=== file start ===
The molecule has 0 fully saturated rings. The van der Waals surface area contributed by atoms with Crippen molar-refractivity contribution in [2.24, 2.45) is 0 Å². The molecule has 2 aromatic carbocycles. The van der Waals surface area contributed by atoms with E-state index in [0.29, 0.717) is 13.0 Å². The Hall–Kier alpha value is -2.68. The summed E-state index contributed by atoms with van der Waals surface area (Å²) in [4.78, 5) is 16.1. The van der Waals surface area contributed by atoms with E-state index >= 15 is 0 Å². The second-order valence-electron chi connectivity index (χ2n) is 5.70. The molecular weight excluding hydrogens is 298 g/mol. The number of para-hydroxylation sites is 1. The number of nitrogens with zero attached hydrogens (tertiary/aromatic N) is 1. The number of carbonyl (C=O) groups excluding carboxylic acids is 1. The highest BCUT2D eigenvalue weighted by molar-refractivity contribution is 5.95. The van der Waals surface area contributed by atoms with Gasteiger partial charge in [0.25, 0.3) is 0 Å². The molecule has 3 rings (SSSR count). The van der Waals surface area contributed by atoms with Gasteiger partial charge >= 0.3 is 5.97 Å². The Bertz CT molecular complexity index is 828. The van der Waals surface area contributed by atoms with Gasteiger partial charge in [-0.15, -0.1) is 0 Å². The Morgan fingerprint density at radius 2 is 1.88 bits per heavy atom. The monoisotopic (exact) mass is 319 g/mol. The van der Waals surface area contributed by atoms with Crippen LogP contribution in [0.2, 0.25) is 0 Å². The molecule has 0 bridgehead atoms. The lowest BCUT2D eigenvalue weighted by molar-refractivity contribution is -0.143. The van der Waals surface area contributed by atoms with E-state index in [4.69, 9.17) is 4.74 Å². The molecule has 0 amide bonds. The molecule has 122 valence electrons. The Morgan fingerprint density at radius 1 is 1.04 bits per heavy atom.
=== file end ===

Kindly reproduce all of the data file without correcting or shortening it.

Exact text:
The molecule has 0 fully saturated rings. The van der Waals surface area contributed by atoms with Crippen molar-refractivity contribution in [2.24, 2.45) is 0 Å². The molecule has 2 aromatic carbocycles. The van der Waals surface area contributed by atoms with E-state index in [0.29, 0.717) is 13.0 Å². The Hall–Kier alpha value is -2.68. The summed E-state index contributed by atoms with van der Waals surface area (Å²) in [4.78, 5) is 16.1. The van der Waals surface area contributed by atoms with E-state index >= 15 is 0 Å². The second-order valence-electron chi connectivity index (χ2n) is 5.70. The molecular weight excluding hydrogens is 298 g/mol. The number of para-hydroxylation sites is 1. The number of nitrogens with zero attached hydrogens (tertiary/aromatic N) is 1. The number of carbonyl (C=O) groups excluding carboxylic acids is 1. The highest BCUT2D eigenvalue weighted by molar-refractivity contribution is 5.95. The van der Waals surface area contributed by atoms with Gasteiger partial charge in [0.25, 0.3) is 0 Å². The molecule has 3 rings (SSSR count). The van der Waals surface area contributed by atoms with Gasteiger partial charge >= 0.3 is 5.97 Å². The Bertz CT molecular complexity index is 828. The van der Waals surface area contributed by atoms with Gasteiger partial charge in [-0.15, -0.1) is 0 Å². The Morgan fingerprint density at radius 2 is 1.88 bits per heavy atom. The monoisotopic (exact) mass is 319 g/mol. The van der Waals surface area contributed by atoms with Crippen LogP contribution in [0.2, 0.25) is 0 Å². The molecule has 0 bridgehead atoms. The lowest BCUT2D eigenvalue weighted by molar-refractivity contribution is -0.143. The van der Waals surface area contributed by atoms with E-state index in [4.69, 9.17) is 4.74 Å². The molecule has 0 amide bonds. The molecule has 122 valence electrons. The Morgan fingerprint density at radius 1 is 1.04 bits per heavy atom.